Compared to other states

  • Illicit drugs overall – among the highest for those 18 and older
  • Marijuana – among the highest for those 18 and older
  • Cocaine – among the highest for those 18 and older
  • Alcohol – among the highest for those 18 and older
  • Pharmaceuticals – moderately high for those 18 and older

Source: SAMHSA’s most recent National Survey on Drug Use and Health, based on 2008-2009 annual averages. SAMHSA is the Substance Abuse & Mental Health Services Administration, part of the U.S. Department of Health and Human Services.

A closer look

Marijuana

Most widely abused drug. The largest supply of marijuana is from Mexico, brought in by drug trafficking organizations. BC Bud, a significantly more expensive and very potent variety, is smuggled in from British Columbia and the Pacific Northwest.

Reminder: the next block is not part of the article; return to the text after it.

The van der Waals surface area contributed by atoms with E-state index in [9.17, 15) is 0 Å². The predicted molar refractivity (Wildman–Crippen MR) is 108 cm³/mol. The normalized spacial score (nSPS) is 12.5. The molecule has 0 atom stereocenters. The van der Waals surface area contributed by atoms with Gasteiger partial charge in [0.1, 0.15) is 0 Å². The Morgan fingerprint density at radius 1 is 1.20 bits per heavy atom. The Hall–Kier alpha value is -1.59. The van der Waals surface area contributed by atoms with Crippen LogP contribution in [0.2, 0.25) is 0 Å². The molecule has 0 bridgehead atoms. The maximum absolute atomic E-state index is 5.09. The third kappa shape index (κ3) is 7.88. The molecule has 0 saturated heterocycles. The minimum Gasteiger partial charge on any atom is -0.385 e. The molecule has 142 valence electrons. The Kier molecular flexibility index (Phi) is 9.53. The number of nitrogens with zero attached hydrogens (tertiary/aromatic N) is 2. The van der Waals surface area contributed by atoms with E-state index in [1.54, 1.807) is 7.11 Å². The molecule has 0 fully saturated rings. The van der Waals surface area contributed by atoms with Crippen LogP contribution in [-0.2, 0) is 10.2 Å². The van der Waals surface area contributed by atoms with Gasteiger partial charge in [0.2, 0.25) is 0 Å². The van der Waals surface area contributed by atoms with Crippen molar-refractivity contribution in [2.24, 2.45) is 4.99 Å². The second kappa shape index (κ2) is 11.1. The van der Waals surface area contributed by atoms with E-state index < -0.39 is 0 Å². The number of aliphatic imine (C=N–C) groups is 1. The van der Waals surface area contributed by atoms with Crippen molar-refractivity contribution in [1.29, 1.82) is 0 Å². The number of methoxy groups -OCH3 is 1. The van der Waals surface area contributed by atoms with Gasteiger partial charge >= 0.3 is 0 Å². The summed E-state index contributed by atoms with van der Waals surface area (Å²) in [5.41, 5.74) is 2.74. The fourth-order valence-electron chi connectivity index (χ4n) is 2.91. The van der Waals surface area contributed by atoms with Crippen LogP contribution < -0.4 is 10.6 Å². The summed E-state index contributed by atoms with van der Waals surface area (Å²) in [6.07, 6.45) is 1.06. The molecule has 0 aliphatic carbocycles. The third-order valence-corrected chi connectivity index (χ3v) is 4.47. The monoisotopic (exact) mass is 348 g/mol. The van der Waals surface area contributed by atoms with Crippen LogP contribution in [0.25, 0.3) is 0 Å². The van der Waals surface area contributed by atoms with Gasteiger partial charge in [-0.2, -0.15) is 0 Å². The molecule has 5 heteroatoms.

In Colorado, prescriptions are legitimately written to alleviate chronic injury pain or illness.

Alcohol

Significant threat.

Heroin

On the rise. Mexican black tar heroin is mostly what’s used and is primarily available in major metropolitan areas. Mexican brown heroin also is used, but much less.

Methamphetamine

Mexican supply increasing. Most of the meth is produced and distributed from Mexico, where potency levels of the drug have risen to the levels found in local meth labs. Although local meth labs still exist, they have diminished, possibly due to increased supply from Mexico.

Cocaine

A steady flow. Mexican trafficking organizations bring in large amounts of cocaine. Street-level amounts of crack are also common in the larger metropolitan areas of Colorado.